Manufacturing van der Waals Heterostructures for Quantum Devices

SystemX Affiliates: login to view related content.

Manufacturing van der Waals Heterostructures for Quantum Devices
Thursday, February 18, 2021 - 4:30pm to 5:30pm
Zoom (Webinar)
Andrew Mannix - Stanford University
Abstract / Description: 

*To receive email announcements and live stream information for upcoming seminars, please subscribe to the SystemX Seminar/EE310 Mailing list here.

Materials engineered with atomic precision promise unprecedented control over their structure and properties, with profound implications for future device technologies. Atomically thin two-dimensional (2D) materials provide a versatile platform for atom-scale engineering: they exhibit a variety of superlative electronic characteristics, and their discrete layered structures and van der Waals (vdW) interlayer bonding enable them to be grown, patterned, and stacked to generate heterostructured solids with atomically-precise vertical composition and band structure tailored by moiré superlattices. However, current approaches to stacking 2D layers into high-quality vdW heterostructures are slow, stochastic, and artisanal. In this talk, I will discuss the development of automated manufacturing of vdW heterostructures with unprecedented speed, patternability, and angle control. Additionally, I will outline ongoing efforts in my lab to manufacture van der Waals heterostructures with high-quality 2D materials grown at the wafer scale to enable quantum device applications.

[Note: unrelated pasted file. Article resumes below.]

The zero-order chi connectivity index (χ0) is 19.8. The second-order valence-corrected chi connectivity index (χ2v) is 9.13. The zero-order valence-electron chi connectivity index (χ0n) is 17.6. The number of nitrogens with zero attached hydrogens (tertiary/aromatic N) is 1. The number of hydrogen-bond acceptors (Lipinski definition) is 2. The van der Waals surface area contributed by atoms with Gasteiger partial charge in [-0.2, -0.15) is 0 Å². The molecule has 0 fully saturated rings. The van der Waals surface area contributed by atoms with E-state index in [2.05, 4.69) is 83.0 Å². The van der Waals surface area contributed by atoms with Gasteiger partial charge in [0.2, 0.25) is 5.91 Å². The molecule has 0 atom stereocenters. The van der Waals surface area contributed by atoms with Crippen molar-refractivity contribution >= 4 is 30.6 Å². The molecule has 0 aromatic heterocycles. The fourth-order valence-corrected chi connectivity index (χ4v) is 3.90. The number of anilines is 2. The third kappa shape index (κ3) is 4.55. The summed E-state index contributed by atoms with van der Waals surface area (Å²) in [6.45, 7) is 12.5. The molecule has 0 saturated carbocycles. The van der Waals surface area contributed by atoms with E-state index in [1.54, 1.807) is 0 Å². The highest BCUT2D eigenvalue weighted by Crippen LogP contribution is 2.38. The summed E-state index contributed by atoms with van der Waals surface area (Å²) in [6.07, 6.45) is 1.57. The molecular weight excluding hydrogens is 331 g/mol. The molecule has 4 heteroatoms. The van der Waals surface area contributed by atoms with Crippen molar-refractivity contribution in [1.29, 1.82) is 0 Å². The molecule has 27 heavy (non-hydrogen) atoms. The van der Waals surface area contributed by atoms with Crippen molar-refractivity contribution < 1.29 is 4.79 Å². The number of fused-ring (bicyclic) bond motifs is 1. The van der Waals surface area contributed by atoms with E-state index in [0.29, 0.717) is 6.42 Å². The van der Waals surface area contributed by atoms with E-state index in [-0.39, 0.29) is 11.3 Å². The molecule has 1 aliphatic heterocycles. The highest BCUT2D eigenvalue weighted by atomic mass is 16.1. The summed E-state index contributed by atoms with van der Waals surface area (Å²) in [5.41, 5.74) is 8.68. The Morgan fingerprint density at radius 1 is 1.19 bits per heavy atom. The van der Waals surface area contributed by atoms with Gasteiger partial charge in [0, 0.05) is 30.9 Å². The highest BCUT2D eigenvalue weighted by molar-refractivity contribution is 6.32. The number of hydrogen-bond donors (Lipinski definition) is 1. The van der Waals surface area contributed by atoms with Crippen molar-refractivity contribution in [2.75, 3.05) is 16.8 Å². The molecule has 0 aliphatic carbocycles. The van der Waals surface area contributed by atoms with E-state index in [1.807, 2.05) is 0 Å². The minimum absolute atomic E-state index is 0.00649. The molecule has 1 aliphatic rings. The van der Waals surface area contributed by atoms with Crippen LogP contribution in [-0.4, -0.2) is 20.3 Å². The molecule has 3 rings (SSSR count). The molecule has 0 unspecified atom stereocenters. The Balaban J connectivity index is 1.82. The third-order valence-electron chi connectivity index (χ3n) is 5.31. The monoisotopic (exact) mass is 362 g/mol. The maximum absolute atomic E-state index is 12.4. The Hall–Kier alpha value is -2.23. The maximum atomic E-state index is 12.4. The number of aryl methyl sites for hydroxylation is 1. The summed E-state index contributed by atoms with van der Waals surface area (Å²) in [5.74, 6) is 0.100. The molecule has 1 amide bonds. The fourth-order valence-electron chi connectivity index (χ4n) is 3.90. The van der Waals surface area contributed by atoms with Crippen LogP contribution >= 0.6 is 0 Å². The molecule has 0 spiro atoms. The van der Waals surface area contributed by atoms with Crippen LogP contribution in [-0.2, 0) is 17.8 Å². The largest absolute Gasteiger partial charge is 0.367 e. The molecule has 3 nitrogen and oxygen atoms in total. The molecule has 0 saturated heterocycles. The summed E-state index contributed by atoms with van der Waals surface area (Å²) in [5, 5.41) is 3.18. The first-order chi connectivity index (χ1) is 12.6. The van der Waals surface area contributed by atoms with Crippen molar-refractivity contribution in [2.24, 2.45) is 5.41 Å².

Andrew J. Mannix is an assistant professor of Materials Science and Engineering at Stanford University. He completed his B.S. in Materials Science and Engineering at the University of Illinois at Urbana-Champaign, and his Ph.D. in Materials Science and Engineering at Northwestern University as an NSF GRFP Fellow, where he worked on the growth and atomic-scale characterization of new 2D materials. Before moving to Stanford, Andy was a Kadanoff-Rice Postdoctoral Fellow in the James Franck Institute at the University of Chicago, where he developed new methods of atomically-thin nanomaterials growth, processing, and automated heterostructure assembly.